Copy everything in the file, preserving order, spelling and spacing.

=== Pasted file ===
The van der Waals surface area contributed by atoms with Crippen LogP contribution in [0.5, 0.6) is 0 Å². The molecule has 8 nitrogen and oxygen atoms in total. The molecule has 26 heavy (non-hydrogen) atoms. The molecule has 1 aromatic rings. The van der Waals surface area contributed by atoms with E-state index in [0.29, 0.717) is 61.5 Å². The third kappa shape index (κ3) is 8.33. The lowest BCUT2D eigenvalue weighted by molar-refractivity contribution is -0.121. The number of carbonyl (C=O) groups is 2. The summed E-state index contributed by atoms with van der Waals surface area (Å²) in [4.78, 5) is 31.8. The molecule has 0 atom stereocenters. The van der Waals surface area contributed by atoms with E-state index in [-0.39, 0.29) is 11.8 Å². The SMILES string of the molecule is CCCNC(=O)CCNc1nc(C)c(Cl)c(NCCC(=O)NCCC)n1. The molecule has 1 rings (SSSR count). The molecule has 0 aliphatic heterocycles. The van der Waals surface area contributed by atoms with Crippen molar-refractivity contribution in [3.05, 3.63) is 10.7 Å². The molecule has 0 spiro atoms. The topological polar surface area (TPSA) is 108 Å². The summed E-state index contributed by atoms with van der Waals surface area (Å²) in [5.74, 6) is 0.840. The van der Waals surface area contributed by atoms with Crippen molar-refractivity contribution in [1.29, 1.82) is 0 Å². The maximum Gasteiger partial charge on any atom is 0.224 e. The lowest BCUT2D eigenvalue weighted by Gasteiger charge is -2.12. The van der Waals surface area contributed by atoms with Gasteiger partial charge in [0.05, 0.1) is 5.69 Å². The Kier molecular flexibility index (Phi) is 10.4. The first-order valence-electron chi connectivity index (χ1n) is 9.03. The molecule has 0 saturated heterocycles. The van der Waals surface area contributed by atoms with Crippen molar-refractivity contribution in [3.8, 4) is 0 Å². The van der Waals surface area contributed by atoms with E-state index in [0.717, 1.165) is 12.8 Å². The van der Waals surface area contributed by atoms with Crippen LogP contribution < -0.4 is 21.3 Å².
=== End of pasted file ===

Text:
The van der Waals surface area contributed by atoms with Crippen LogP contribution in [0.5, 0.6) is 0 Å². The molecule has 8 nitrogen and oxygen atoms in total. The molecule has 26 heavy (non-hydrogen) atoms. The molecule has 1 aromatic rings. The van der Waals surface area contributed by atoms with E-state index in [0.29, 0.717) is 61.5 Å². The third kappa shape index (κ3) is 8.33. The lowest BCUT2D eigenvalue weighted by molar-refractivity contribution is -0.121. The number of carbonyl (C=O) groups is 2. The summed E-state index contributed by atoms with van der Waals surface area (Å²) in [4.78, 5) is 31.8. The molecule has 0 atom stereocenters. The van der Waals surface area contributed by atoms with E-state index in [-0.39, 0.29) is 11.8 Å². The SMILES string of the molecule is CCCNC(=O)CCNc1nc(C)c(Cl)c(NCCC(=O)NCCC)n1. The molecule has 1 rings (SSSR count). The molecule has 0 aliphatic heterocycles. The van der Waals surface area contributed by atoms with Crippen molar-refractivity contribution in [3.05, 3.63) is 10.7 Å². The molecule has 0 spiro atoms. The topological polar surface area (TPSA) is 108 Å². The summed E-state index contributed by atoms with van der Waals surface area (Å²) in [5.74, 6) is 0.840. The van der Waals surface area contributed by atoms with Crippen molar-refractivity contribution in [1.29, 1.82) is 0 Å². The maximum Gasteiger partial charge on any atom is 0.224 e. The lowest BCUT2D eigenvalue weighted by Gasteiger charge is -2.12. The van der Waals surface area contributed by atoms with Gasteiger partial charge in [0.05, 0.1) is 5.69 Å². The Kier molecular flexibility index (Phi) is 10.4. The first-order valence-electron chi connectivity index (χ1n) is 9.03. The molecule has 0 saturated heterocycles. The van der Waals surface area contributed by atoms with Crippen molar-refractivity contribution in [3.8, 4) is 0 Å². The van der Waals surface area contributed by atoms with E-state index in [0.717, 1.165) is 12.8 Å². The van der Waals surface area contributed by atoms with Crippen LogP contribution < -0.4 is 21.3 Å².